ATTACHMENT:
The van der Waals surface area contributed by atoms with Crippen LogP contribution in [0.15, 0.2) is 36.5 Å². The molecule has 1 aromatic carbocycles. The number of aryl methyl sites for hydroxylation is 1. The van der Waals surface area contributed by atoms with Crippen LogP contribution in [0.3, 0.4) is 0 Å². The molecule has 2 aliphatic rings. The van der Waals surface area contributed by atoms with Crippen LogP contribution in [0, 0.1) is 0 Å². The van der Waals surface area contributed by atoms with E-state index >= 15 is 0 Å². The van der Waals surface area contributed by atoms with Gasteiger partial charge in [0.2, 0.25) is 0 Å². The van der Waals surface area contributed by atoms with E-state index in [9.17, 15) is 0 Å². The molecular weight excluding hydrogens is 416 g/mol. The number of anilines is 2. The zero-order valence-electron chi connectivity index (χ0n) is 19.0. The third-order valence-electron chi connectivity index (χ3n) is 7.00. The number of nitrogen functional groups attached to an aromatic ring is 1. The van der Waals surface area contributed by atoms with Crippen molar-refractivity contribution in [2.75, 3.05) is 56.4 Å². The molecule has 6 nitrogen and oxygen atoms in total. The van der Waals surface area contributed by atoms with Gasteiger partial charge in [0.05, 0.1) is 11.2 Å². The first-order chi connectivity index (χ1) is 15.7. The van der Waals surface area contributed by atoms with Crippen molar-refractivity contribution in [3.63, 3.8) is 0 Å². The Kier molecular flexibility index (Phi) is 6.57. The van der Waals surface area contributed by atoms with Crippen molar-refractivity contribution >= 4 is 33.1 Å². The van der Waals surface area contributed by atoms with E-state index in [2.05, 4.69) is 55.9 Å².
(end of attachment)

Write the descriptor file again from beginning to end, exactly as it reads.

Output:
The van der Waals surface area contributed by atoms with Crippen LogP contribution in [0.15, 0.2) is 36.5 Å². The molecule has 1 aromatic carbocycles. The number of aryl methyl sites for hydroxylation is 1. The van der Waals surface area contributed by atoms with Crippen LogP contribution in [0.3, 0.4) is 0 Å². The molecule has 2 aliphatic rings. The van der Waals surface area contributed by atoms with Crippen LogP contribution in [0, 0.1) is 0 Å². The van der Waals surface area contributed by atoms with E-state index >= 15 is 0 Å². The van der Waals surface area contributed by atoms with Gasteiger partial charge in [0.2, 0.25) is 0 Å². The van der Waals surface area contributed by atoms with E-state index in [9.17, 15) is 0 Å². The molecular weight excluding hydrogens is 416 g/mol. The number of anilines is 2. The zero-order valence-electron chi connectivity index (χ0n) is 19.0. The third-order valence-electron chi connectivity index (χ3n) is 7.00. The number of nitrogen functional groups attached to an aromatic ring is 1. The van der Waals surface area contributed by atoms with Crippen molar-refractivity contribution in [2.75, 3.05) is 56.4 Å². The molecule has 6 nitrogen and oxygen atoms in total. The van der Waals surface area contributed by atoms with Gasteiger partial charge in [0.05, 0.1) is 11.2 Å². The first-order chi connectivity index (χ1) is 15.7. The van der Waals surface area contributed by atoms with Crippen molar-refractivity contribution in [3.63, 3.8) is 0 Å². The Kier molecular flexibility index (Phi) is 6.57. The van der Waals surface area contributed by atoms with Crippen molar-refractivity contribution >= 4 is 33.1 Å². The van der Waals surface area contributed by atoms with E-state index in [2.05, 4.69) is 55.9 Å².